People routinely underestimate the pain of heartbreak.
For some of us, it physically hurts. For others, it comes with all the symptoms of grief – the sadness, the anger, the loneliness.
An experience common to many of us is breaking up with the person we really thought was ‘the one’. Whether we were dumped, or did the dumping, it’s particularly difficult, because it’s an experience you never thought you’d have to deal with. Perhaps you had pictured your entire future with this person, imagined having kids, and assumed you’d grow old together, never having to learn who you were without them.
It’s a profoundly excruciating time, and one that leaves you feeling like no one else has ever, ever been through this.
So we asked four women about the moment they broke up with the person they thought they would marry. What happened? How did it feel? And how did they get over it?
Emma: “I felt like I was going to throw up.”
Emma* had been with her boyfriend for five years when he asked to come over late on a weeknight. They didn’t live together – both still living at home with their families – and while it was normal for him to stay over, it was usually planned in advance.
“I could tell something was wrong, but tried to ignore it,” she says.
When her boyfriend arrived, he seemed rattled. They spoke for about ten minutes before he became visibly distressed. He told her his feelings had changed, and he just couldn’t be with her anymore.
“I felt like I was going to throw up,” she says. “It actually didn’t feel real. I had imagined I would spent the rest of my life with this person, and out of the blue, that was just gone.”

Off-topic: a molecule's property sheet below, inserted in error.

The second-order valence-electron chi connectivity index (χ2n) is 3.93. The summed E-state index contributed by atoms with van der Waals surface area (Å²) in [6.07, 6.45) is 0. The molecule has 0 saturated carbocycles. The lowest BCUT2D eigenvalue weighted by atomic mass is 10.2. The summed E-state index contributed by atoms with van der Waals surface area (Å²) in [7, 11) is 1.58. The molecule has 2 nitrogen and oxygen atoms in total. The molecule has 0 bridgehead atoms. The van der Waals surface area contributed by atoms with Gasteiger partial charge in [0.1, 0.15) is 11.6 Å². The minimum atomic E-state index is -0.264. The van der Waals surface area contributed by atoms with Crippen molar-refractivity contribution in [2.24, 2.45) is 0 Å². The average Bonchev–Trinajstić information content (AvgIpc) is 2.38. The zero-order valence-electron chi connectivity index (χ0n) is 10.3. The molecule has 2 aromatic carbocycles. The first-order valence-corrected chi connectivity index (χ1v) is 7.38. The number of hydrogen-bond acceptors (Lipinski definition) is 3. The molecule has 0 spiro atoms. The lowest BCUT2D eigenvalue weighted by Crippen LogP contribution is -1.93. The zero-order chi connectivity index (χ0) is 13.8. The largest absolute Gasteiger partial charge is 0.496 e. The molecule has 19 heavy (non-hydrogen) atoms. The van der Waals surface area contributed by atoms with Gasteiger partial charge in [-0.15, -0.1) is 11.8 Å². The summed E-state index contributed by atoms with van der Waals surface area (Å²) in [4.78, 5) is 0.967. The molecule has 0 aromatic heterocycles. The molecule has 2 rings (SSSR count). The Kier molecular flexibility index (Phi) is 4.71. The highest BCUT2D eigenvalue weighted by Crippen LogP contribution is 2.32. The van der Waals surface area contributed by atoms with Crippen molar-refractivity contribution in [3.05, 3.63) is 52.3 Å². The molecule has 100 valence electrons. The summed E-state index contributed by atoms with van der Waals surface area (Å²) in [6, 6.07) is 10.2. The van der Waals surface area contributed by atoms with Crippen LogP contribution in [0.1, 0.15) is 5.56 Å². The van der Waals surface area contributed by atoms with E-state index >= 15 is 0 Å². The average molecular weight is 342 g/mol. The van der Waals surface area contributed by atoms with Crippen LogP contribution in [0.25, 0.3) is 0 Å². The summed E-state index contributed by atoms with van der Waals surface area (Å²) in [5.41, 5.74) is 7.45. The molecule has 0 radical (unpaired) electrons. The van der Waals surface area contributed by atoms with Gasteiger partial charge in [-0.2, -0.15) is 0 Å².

The next few months were some of the toughest Emma has ever had. She’d be okay for a few days, and then be struck with feelings of profound sadness. She hated having to tell everyone, because it meant it was real.
“It was six months before I even thought about dating anyone else, but by that stage, I was actually feeling pretty good,” she says. There were some bad dates – really, really bad ones – but there were some good ones too.
“You think you’ll never find anyone like them [her long-term boyfriend] again, but the truth is, you can. There are lots of good people, and you learn a lot about yourself when you’re dating.”
Two years later, Emma doesn’t feel sad when she thinks about the break up, although remembering that night still makes her feel sick. “In hindsight, it needed to happen,” she says.
Sophia: “I had just had enough.”
Two years into her relationship, Sophia* realised a harsh truth about her partner.
He was never going to commit.
Even when she tried to make plans for the weekend, his response was ambiguous. Talking about the next few years was completely out of the question.
At first, she didn’t mind, because she wasn’t thinking that far ahead, either. But when she started full time work, and was looking at planning her future, she started to get worried.
“I realised that the fact that he wouldn’t commit to anything with me – whether it be holidays or dinners or moving out (we lived in a share house with a few other people) – meant he wasn’t actually prioritising me,” she says.